Making Gender-Based Violence Unacceptable in Senegal

“It’s normal to be beaten,” one woman in Senegal told researchers from the Johns Hopkins Center for Communication Programs. CCP is trying to change that.
A woman in Senegal stands in the window of her house. Photo: Jordi Ramisa/Getty Images

When researchers from the Johns Hopkins Center for Communication Programs distributed a survey asking people in Senegal whether it was acceptable for a husband to hit his wife, most (81 percent of men and 92 percent of women) said “No.”

But when CCP conducted more in-depth research as part of the Neema program, a USAID-funded health initiative, the men and women they met told a different story.

“It’s normal to be beaten,” one woman told the researchers.

Twenty-eight focus groups that comprised a total of 297 men and women met in seven regions of Senegal to discuss how and why gender-based violence exists in their communities.

“Through this research we were hoping to understand how the various forms of violence, such as emotional, physical and sexual violence, might be connected, from both men and women’s perspectives,” says CCP’s Tim Werwie, MPH, MFA, who published an analysis of interview data in the Journal of Family Violence on April 19.

Physically and sexually violent behaviors have been associated with decreased use of family planning, reduced agency of women to make health-seeking decisions, their disproportionate exposure to HIV and other illnesses and more.

Reducing gender-based violence, researchers hope, could lead to more favorable gender attitudes and gender equality in households and, ultimately, improve general community health through increased access to and use of services by women.

Many of the research findings in Senegal were strikingly similar from men’s and women’s perspectives. Husbands and wives both engaged in emotional violence, frequently rooted in household financial struggles, including the enforced financial dependence of women on their husbands and the deliberate withholding of resources by men, or humiliation and verbal ridicule by women at their husband’s inability to provide for his family. The emotional violence between spouses then often escalates to physical violence.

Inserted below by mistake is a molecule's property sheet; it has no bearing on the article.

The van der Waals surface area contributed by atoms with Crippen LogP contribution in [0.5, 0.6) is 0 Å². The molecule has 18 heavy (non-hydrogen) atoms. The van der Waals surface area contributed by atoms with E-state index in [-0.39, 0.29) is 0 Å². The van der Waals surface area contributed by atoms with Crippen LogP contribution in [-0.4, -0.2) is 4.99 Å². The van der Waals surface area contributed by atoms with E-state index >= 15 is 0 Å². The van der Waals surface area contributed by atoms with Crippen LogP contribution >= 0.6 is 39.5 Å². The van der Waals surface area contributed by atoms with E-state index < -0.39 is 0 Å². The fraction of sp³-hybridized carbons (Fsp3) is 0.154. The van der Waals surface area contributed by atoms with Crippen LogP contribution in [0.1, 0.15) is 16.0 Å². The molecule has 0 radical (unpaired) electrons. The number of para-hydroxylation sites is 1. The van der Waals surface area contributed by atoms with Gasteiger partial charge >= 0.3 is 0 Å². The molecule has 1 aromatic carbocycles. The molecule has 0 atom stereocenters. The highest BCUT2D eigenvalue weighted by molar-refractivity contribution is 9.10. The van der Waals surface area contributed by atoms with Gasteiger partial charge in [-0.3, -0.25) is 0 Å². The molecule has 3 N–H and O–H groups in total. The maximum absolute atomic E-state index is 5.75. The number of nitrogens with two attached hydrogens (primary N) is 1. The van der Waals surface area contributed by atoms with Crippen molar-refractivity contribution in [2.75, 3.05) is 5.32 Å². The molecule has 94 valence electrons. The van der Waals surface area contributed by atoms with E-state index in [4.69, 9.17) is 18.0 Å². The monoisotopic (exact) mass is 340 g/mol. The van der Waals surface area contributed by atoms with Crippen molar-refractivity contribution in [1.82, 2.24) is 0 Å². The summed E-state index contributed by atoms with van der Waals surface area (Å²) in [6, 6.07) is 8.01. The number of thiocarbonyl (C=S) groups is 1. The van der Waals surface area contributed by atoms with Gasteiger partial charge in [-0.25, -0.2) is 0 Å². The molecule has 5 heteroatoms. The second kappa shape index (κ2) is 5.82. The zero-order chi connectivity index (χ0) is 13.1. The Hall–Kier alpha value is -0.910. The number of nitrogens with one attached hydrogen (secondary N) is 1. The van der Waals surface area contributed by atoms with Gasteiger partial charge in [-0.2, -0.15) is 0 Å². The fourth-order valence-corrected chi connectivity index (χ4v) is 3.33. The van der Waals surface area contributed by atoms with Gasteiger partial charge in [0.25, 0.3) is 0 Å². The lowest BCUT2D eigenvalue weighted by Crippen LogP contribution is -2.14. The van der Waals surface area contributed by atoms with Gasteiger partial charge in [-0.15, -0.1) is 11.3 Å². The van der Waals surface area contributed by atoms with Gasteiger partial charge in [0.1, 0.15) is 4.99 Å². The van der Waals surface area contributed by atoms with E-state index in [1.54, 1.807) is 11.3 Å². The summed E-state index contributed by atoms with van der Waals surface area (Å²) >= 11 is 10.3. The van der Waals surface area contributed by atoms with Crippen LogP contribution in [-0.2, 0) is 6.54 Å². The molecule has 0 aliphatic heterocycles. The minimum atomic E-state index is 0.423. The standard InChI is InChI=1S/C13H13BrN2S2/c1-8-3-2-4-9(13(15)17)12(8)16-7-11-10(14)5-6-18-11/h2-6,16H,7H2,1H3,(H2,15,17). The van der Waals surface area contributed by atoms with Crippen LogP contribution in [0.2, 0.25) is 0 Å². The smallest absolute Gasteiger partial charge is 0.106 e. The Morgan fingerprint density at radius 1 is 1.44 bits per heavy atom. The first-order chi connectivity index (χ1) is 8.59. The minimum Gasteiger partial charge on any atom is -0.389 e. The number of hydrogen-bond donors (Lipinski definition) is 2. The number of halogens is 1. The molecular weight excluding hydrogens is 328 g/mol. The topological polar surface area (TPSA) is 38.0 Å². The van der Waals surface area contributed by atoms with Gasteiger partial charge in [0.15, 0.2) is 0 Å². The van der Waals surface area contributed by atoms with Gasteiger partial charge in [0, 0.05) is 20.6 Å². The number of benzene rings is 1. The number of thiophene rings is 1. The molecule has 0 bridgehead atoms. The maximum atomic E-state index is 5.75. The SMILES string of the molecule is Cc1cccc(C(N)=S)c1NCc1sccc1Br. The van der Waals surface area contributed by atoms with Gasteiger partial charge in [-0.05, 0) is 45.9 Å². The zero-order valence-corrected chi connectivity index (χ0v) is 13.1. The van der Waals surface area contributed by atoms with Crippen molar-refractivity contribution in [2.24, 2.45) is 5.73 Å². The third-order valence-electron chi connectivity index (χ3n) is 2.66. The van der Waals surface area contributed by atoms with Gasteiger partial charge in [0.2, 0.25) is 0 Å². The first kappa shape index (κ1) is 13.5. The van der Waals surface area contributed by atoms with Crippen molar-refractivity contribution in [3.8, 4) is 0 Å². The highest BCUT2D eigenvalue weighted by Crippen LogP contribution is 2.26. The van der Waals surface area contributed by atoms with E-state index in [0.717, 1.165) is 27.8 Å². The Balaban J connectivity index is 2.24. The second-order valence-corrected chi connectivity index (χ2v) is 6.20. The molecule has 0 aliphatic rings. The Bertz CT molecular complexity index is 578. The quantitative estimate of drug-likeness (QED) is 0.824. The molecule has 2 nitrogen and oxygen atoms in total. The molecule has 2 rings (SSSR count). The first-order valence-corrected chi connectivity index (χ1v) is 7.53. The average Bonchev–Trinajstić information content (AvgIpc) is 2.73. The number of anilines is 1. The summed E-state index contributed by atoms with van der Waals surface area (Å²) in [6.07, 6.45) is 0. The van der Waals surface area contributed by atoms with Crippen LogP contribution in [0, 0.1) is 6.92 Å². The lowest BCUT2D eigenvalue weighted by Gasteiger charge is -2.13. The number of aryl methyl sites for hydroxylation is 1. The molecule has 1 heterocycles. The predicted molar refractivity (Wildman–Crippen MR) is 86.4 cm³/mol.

It is only women, however, who suffer from physical violence.

Both men and women described what they considered an “acceptable level” of day-to-day physical violence – for example, slapping or hitting that doesn’t cause physical injury or visible harm – as a normal and appropriate way to discipline a “misbehaving” wife. “I hit her. It’s normal. I have the right,” one man from an urban area told a focus group. “I’m the man and when I decide she oversteps [her bounds], I correct her.”

Most men and women agreed, however, that physical violence became “unacceptable” once it caused visible harm or injury.

Said another man: “Beating [your] wife is normal. It is to put her back on the right path … but without hurting her.”

At the same time, the data showed that the perceived ability of women to bear the conditions that cause them to suffer is held in high regard, creating a social incentive to endure life’s hardships – including being beaten by their husbands – without complaint.

“Through this concept of endurance, we found a way that violence against women is normalized in many communities in Senegal,” Werwie says. “It is just considered an acceptable part of life that ‘strong women’ are able to endure.”

CCP is now working with local partners to reduce or eliminate gender-based violence through strategic messaging and programs in these regions of Senegal.

“One way forward is to use CCP’s expertise in health messaging to reframe all physical violence as unacceptable and to reimagine the local concept of a ‘strong woman’ to not include the endurance of suffering and physical violence,” Werwie says. Messages are being designed for radio, television and other community events.

The CCP team is also exploring ways to improve communication between spouses through a human-centered design process. By reframing the tolerance of violence and improving communication between couples, it may be possible to disrupt the pathways that escalate to physically and sexually violent behaviors, Werwie says.

“Gender-Based Violence in Senegal: its Catalysts and Connections from a Community Perspective” was written by Timothy R. Werwie, Zoe J-L Hildon, Abibou Diagne Camara, Oumoul Khairy Mbengue, Claudia Vondrasek, Mamadou Mbaye, Hannah Mills, Kuor Kumoji and Stella Babalola.


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